Since 2012, Dr. McCullough has been the Vice Provost for Research, working with the President and Provost to encourage, cultivate, and coordinate high impact academic research across all of Harvard’s schools and affiliated institutions.
The Office of the Vice Provost for Research (VPR) has broad responsibility and oversight for the development, review, and implementation of strategies, planning, and policies related to the organization and execution of academic research across the entire university. Dr. McCullough leads a new office of Foundation and Corporate Development and also has oversight over most of the interdisciplinary institutes, centers and initiatives across all of Harvard. He oversees compliance and sponsored research as well.
Under Vice Provost McCullough’s leadership, the Office of the VPR is particularly focused on removing barriers to collaboration, whether in University policies, or financial or administrative systems. He also oversees multiple internal seed funds to promote new interdisciplinary research. Additionally, the Vice Provost for Research works with the President and Provost to foster and encourage entrepreneurship among undergraduates, graduate students, and faculty members. He also helps to lead the development of the new innovation campus.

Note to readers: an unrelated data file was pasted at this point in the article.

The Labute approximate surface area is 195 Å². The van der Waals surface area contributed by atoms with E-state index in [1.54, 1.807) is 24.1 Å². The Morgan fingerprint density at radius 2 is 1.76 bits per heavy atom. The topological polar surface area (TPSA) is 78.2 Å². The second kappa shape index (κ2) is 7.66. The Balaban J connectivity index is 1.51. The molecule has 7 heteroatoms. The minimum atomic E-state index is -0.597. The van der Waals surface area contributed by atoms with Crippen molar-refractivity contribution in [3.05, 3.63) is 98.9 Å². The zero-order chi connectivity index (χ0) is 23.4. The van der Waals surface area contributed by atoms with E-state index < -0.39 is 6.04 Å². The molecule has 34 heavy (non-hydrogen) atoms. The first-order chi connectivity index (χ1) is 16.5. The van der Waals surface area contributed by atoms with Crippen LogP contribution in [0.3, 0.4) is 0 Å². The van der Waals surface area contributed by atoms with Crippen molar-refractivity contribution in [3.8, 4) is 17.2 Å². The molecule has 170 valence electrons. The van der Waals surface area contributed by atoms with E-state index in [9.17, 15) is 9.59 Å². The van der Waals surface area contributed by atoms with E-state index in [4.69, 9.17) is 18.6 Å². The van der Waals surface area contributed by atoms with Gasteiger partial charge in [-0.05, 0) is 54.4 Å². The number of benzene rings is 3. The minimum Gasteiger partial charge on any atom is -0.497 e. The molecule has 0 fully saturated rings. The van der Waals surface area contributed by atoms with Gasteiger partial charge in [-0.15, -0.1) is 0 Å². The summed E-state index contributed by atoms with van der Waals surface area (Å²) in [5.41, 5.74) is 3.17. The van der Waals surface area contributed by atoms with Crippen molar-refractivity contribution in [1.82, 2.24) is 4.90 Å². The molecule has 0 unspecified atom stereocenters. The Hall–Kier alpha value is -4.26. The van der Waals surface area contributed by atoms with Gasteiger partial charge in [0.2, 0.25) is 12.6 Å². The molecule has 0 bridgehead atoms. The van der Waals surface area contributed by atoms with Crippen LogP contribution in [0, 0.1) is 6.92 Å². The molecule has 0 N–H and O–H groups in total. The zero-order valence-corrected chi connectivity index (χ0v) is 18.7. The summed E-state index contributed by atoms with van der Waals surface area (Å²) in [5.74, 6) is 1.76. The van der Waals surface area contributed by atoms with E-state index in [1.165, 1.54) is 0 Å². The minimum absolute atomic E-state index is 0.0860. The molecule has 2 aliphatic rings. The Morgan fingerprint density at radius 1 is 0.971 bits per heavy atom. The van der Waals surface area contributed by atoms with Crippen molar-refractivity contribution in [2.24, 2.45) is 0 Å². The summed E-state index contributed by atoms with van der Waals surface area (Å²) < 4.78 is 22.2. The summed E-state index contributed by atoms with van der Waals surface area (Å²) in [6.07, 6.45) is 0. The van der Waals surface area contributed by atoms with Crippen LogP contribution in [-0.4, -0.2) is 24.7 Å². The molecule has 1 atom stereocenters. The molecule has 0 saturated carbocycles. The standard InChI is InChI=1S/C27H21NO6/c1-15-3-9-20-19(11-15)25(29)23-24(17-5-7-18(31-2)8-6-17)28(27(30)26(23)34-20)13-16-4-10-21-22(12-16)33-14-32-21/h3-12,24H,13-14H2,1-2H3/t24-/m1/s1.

Richard McCullough is Professor of Materials Science and Engineering at Harvard and is a member of numerous professional societies and boards. He has received numerous awards and is an elected fellow to the National Academy of Inventors.
Prior to being named Vice Provost for Research at Harvard, Dr. McCullough was the Vice President for Research at Carnegie Mellon University in Pittsburgh, where he previously served as the Dean of the Mellon College of Science, and Lord Professor and Head of the Department of Chemistry. Dr. McCullough has founded two companies: Liquid X Printed Metals and Plextronics. Dr. McCullough has a B.S. in chemistry from the University of Texas, Dallas and earned his M.A. and Ph.D. in chemistry at Johns Hopkins University. He did his postdoctoral fellowship at Columbia University.